Backlog Battle Week 8
Pokemon’s Mobile Madness
Pokemon Shuffle and Pokemon Picross
Nintendo has only recently become involved in the mobile game industry. As franchises like Mario and Animal Crossing slowly dip their toes in the water, Pokemon has comparatively taken a swan dive in. Most of Nintendo’s mobile games are Pokemon games, and what’s neat is that some of these games have appeared on Nintendo systems. Pokemon Shuffle, while currently available on mobile devices, was also free to download on the 3DS up until the system’s online store closed. The other 3DS game I’m looking at today, Pokemon Picross, is technically not a mobile game, but it has some similarities to them. Mobile puzzle games feature short bursts of gameplay that limit players with a stamina or heart system. Stamina can replenish slowly or can be refilled by paying real world money. This means that players will take a while to get through the game’s multiple levels. Pokemon Shuffle and Pokemon Picross both feature fun puzzle gameplay, but they’re held back by the “freemium” model of some mobile games. These are games that are free to purchase but heavily encourage in-game purchases to make progression easier. Call me a skinflint, but I’m not paying an extra cent for either of these games. The mainline Pokemon games are expensive enough.
Why I Bought These Games: Only a few weeks remained until the 3DS online store closed. I made all of the purchases I wanted to, but there was still some free content I could get my hands on. Quite a few Pokemon games, including these ones, were free on 3DS, and being a fan of both Pokemon games and free things, I certainly couldn’t complain.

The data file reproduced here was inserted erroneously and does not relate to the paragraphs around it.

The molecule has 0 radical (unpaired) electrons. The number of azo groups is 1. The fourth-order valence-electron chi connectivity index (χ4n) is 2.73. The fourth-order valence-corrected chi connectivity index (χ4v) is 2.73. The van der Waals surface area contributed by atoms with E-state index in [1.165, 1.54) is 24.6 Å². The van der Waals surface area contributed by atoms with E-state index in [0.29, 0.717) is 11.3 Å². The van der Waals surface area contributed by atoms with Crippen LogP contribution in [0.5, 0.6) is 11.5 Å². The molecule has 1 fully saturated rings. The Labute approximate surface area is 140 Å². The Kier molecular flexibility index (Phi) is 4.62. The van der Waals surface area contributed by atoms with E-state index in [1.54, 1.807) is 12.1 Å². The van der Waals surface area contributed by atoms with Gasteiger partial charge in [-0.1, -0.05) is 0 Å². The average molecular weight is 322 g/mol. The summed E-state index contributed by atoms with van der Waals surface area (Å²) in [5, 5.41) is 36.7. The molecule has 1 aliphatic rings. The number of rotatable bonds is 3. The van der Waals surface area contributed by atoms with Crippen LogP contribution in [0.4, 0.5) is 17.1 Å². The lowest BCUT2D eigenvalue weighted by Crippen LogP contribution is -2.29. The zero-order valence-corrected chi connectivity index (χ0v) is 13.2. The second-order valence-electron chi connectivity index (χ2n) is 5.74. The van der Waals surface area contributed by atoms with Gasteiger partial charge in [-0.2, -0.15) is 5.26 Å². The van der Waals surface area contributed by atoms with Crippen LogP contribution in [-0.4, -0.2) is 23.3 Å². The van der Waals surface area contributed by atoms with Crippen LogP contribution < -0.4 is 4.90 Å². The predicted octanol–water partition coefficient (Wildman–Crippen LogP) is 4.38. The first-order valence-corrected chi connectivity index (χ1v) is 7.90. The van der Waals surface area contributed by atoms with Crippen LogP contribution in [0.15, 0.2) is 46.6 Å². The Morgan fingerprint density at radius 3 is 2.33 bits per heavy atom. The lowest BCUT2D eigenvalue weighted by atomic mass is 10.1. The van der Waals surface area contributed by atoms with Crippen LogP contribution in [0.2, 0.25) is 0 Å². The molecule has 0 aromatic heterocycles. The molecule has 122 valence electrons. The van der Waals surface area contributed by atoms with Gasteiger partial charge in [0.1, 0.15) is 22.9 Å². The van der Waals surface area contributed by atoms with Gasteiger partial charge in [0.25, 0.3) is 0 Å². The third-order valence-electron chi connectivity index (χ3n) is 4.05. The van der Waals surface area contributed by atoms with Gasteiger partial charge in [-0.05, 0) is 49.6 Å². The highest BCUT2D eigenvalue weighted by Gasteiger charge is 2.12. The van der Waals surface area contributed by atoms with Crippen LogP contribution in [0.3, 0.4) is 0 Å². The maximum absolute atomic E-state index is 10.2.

What Took Me So Long: Here’s where I unfortunately had to break a rule of mine. I knew these games were going to take a while to get through without paying, so I had been putting time into these games while writing reviews for previous weeks of Backlog Battle. Don’t worry, this week is an exception, not the rule.
Pokemon Shuffle is reminiscent of “match 3” puzzle games such as Bejeweled and Candy Crush. Every level features a pokemon that you must try to catch. You select a team of your own pokemon to battle. If you’re not sure which pokemon will be the most useful in a level, there is a button you can press to optimize your team. Icons of your pokemon will appear on a grid, and you must move the icons around to match three or more of the same pokemon. Once you do, that pokemon will attack the opponent and deal some damage. The goal of every level is to defeat the opposing pokemon by making enough matches. You have a limited amount of turns to win, and any turns you have left over after clearing a level will increase your score. When you beat a level, you get a chance to catch the pokemon you defeated. The higher your score, the higher odds of a successful catch. A caught pokemon can then be used on your team whenever you like. If a catch is unsuccessful, you’ll have to beat the level again to get another chance.
Here is where the “freemium” part of the game rears its ugly head. Every level, win or lose, costs a heart to play. You usually only have five hearts at a time, and it takes half an hour to get one heart back. You can also use coins earned from completing levels to earn power ups that make it easier to clear levels and catch pokemon. Coins and hearts can be bought with gems, which are in turn bought with real-world money. Gems are also used to give yourself five extra turns if you run out during a level. In the 100+ levels I’ve played, I was only given ten gems for free. Ten. As fun as the gameplay of Pokemon Shuffle is, I’m not sure I can recommend it due to its use of microtransactions. You can get through the game without spending in-game or real world currency, but it will take a while. It’s fun for a few minutes at a time, but it’s not worth breaking the bank for a slightly longer play session.